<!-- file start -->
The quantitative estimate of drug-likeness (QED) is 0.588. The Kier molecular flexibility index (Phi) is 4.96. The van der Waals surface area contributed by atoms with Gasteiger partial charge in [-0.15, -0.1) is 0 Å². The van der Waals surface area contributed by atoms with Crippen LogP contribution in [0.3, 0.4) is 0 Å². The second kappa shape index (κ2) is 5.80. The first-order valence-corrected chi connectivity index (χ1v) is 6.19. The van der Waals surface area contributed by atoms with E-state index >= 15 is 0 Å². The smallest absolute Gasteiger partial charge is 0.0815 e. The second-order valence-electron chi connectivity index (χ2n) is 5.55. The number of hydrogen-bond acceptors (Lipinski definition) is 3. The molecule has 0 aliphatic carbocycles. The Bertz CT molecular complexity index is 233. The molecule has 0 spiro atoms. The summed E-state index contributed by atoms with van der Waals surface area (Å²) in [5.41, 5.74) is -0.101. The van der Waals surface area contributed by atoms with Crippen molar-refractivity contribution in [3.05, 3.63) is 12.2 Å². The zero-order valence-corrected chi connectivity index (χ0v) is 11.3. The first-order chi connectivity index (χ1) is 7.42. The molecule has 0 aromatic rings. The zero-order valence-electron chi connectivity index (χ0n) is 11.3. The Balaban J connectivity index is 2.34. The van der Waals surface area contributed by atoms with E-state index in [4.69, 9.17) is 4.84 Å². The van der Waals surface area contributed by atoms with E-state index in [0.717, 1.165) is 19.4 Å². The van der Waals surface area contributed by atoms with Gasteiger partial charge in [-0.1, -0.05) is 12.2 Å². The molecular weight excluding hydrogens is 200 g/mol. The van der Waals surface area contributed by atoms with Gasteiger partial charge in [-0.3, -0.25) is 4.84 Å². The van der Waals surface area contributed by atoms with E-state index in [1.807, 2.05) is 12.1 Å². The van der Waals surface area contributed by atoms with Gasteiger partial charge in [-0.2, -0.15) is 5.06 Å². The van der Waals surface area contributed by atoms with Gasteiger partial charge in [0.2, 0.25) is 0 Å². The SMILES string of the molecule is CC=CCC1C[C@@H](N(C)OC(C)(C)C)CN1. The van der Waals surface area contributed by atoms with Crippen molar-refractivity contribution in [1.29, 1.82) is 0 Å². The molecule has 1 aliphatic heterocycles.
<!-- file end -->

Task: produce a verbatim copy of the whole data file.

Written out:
The quantitative estimate of drug-likeness (QED) is 0.588. The Kier molecular flexibility index (Phi) is 4.96. The van der Waals surface area contributed by atoms with Gasteiger partial charge in [-0.15, -0.1) is 0 Å². The van der Waals surface area contributed by atoms with Crippen LogP contribution in [0.3, 0.4) is 0 Å². The second kappa shape index (κ2) is 5.80. The first-order valence-corrected chi connectivity index (χ1v) is 6.19. The van der Waals surface area contributed by atoms with E-state index >= 15 is 0 Å². The smallest absolute Gasteiger partial charge is 0.0815 e. The second-order valence-electron chi connectivity index (χ2n) is 5.55. The number of hydrogen-bond acceptors (Lipinski definition) is 3. The molecule has 0 aliphatic carbocycles. The Bertz CT molecular complexity index is 233. The molecule has 0 spiro atoms. The summed E-state index contributed by atoms with van der Waals surface area (Å²) in [5.41, 5.74) is -0.101. The van der Waals surface area contributed by atoms with Crippen molar-refractivity contribution in [3.05, 3.63) is 12.2 Å². The zero-order valence-corrected chi connectivity index (χ0v) is 11.3. The first-order chi connectivity index (χ1) is 7.42. The molecule has 0 aromatic rings. The zero-order valence-electron chi connectivity index (χ0n) is 11.3. The Balaban J connectivity index is 2.34. The van der Waals surface area contributed by atoms with E-state index in [4.69, 9.17) is 4.84 Å². The van der Waals surface area contributed by atoms with E-state index in [0.717, 1.165) is 19.4 Å². The van der Waals surface area contributed by atoms with Gasteiger partial charge in [-0.1, -0.05) is 12.2 Å². The molecular weight excluding hydrogens is 200 g/mol. The van der Waals surface area contributed by atoms with Gasteiger partial charge in [-0.3, -0.25) is 4.84 Å². The van der Waals surface area contributed by atoms with E-state index in [1.807, 2.05) is 12.1 Å². The van der Waals surface area contributed by atoms with Gasteiger partial charge in [-0.2, -0.15) is 5.06 Å². The van der Waals surface area contributed by atoms with Gasteiger partial charge in [0.2, 0.25) is 0 Å². The SMILES string of the molecule is CC=CCC1C[C@@H](N(C)OC(C)(C)C)CN1. The van der Waals surface area contributed by atoms with Crippen molar-refractivity contribution in [1.29, 1.82) is 0 Å². The molecule has 1 aliphatic heterocycles.